The Telegraph
Since 1st March, 1999
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Beijing’s man
- 14 centuries on, Hieun Tsang returns as Red China’s link with Nalanda

In the backwaters of Bihar, away from the prying eyes of New Delhi, Chinese foreign minister Li Zhaoxing dedicated a 30-foot-high statue to the 7th-century Chinese pilgrim on February 12 even as Nalanda’s eternal ruins nearby kept its own vigil on the event.

For it was here, some 1,400 years ago, that Hieun Tsang, braving the wrath of the Tang dynasty emperor, overcoming the all-consuming thirst of the Gobi desert, climbing the precipitous Tian Shan mountains of Central Asia and subduing all the remaining mortal temptations in between, arrived in search of the Buddhist sutras.

The Chinese monk stayed in Nalanda for nearly 10 years, taking the teachings of the great Buddha, the Yogacharya, back with him to China. Even as the Buddha lost influence in the mother country, unable to break though the Brahminical stranglehold of the Hindu upper castes, translated versions of the Middle Path spread far and wide in the Middle Kingdom.

It was to be the first, substantive connection between two of Asia’s oldest civilisations.

As for the Chinese, masters of the message in the 21st century, they were happy in Nalanda to avow the old Indian link, as long as the predominantly Indian audience understood that Beijing, one of the most powerful nations in the world, had taken the initiative to do so.

So, as the enormous statue of Hieun Tsang — surrounded by Chinese mother-of-pearl murals, a virgin-white mural of the Maitreyi Buddha built by Chinese artisans as the backdrop, the ceiling murals painted in the “bagh” style of the Ajanta paintings, all of it encased in an enormous hall with Chinese architectural characteristics — loomed large over the gathering, it was quite clear that the Red star had forged a new arc over the ancient, Indian Buddhist homeland.

In front of Hieun Tsang were Chinese candles and a Chinese banner with the single letter “Fo”, the representation of the Buddha.

On one side was an enormous stone tablet with the Buddha’s footprint and a commentary alongside, said to be by Hieun Tsang. And on the other side, in a glass case, a beautifully burnished, miniature gold Tibetan chhorten (Buddhist temple), inside which in another glass bowl lay a piece of the skull, the relic of Hieun Tsang himself.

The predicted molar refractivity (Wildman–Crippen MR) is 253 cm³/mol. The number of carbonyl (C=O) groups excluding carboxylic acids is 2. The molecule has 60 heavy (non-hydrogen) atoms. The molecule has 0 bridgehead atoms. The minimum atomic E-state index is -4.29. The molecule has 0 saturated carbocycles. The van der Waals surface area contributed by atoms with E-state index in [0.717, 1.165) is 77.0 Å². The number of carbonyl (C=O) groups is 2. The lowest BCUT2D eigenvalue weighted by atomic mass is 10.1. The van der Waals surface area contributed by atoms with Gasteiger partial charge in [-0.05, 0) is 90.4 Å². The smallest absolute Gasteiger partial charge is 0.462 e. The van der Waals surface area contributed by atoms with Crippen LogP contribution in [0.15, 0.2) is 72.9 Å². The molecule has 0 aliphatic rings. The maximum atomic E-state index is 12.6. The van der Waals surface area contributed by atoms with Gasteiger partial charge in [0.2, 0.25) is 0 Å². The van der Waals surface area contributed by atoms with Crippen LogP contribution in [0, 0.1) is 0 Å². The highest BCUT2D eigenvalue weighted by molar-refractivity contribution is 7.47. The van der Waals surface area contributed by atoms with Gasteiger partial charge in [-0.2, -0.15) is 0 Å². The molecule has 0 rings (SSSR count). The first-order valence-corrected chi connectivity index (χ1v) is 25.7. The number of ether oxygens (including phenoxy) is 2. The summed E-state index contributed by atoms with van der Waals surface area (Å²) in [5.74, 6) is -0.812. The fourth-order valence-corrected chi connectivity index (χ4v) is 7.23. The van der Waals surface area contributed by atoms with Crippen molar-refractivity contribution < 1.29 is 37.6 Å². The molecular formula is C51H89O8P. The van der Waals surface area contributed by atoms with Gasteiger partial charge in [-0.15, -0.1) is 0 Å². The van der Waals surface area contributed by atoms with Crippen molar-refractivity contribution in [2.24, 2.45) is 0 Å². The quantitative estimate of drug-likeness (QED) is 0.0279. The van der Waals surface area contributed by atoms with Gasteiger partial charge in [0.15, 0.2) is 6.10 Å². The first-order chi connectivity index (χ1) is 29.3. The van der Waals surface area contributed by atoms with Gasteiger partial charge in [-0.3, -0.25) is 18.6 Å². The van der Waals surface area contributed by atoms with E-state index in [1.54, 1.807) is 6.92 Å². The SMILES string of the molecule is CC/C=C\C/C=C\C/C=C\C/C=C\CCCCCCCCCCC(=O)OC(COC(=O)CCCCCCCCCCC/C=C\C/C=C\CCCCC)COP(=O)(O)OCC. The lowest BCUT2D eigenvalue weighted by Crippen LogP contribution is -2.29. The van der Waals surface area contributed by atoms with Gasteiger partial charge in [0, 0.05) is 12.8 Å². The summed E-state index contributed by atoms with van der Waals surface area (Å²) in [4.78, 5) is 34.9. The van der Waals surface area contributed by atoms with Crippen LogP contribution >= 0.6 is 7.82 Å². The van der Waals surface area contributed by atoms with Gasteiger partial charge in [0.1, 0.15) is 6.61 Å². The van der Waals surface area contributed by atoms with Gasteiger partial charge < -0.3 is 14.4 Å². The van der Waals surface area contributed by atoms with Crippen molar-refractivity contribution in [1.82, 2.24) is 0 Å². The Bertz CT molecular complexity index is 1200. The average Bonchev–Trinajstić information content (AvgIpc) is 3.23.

It was this little piece of bone that gave such an aura to the event. It had been brought to Nalanda only the day before from the Patna museum, but was to be soon returned for security reasons.

First, the Chinese Buddhist monks, imported specially for the occasion, prayed at the altar, their blood-red robes unmistakably denoting their loyalty. Then it was the turn of the Indian monks to pray, in Sanskrit, their ragged chappals a clean giveaway to their origins.

So what were the Chinese doing in Bihar anyway' Bhikku Bodhipala, the chief priest of the Mahabodhi temple in Bodh Gaya, pointed out that “things were opening up… China is an ancient civilisation and needs to expand cultural ties”.

“Naturally,’’ he added, “China has a stake in what happens around it.’’

The monk pointed out that Japanese pilgrims had brought so much prosperity to Bodh Gaya; perhaps Chinese pilgrims would do the same for Nalanda.

Chinese foreign minister Li Zhaoxing stressed the benevolent connection. His boundless energy that morning gave away none of the exhaustion and the jet lag that may have arisen from the little Kingair jet he had hired the day before to fly all the way from Beijing to Patna. (That was a first, too.)

Only the day before, he had arrived in Beijing after a gruelling 15-day journey across Africa, China’s latest, sweetest partner, now enjoined in the service of assuaging the great Chinese hunger for natural resources. On February 12 evening, Li flew onwards to Delhi to participate in a trilateral summit with the foreign ministers of Russia and India.

In Nalanda, Li emphasised the great meeting of minds between China’s first Premier, Zhou-en Lai, and India’s Jawaharlal Nehru, and how the latter had received the relic Zhou had sent, in Nalanda, exactly 50 years ago.

“This seed of friendship sown by him we enjoy today,’’ he said. “(It’s) a great bridge between the two countries.’’

The visiting galaxy of stars, from Bihar governor R.S. Gavai and chief minister Nitish Kumar to the Union minister for tourism and culture, Ambika Soni, applauded the sentiment.

Clearly, this wasn’t the time to rake up the painful history between 1957 and 2007. To speak of how the friendship between the two countries had ebbed, how they had gone to war in 1962, and how both had since been severely mired in mutual distrust and suspicion.

Then there were the ironies to consider. How had the relic reached Nalanda/Patna in the first place' Turned out that it was none other than Zhou-en Lai who had entrusted the Dalai Lama with the relic when he came to Nalanda in 1956 to participate in the 2,500th Mahaparinirvana anniversary celebrations of the Buddha.

Nehru had persuaded the Dalai Lama to go back to Tibet the next year, because Zhou had pressed him to do so. So when the Tibet crackdown took place in 1959, the Dalai Lama fled to India.

Clearly, in Nalanda in 2007, the Indian side hadn’t wanted to embarrass the visiting Chinese dignitaries. They knew well that any mention of the Dalai Lama would make them see red. So a full week earlier, in nearby Bodh Gaya, New Delhi had allowed the Tibetan monk to make what he wanted of the Mahaparinirvana celebrations himself.

If that was the Indian way, the Middle Path, so be it. Likely, even the Buddha would have approved.

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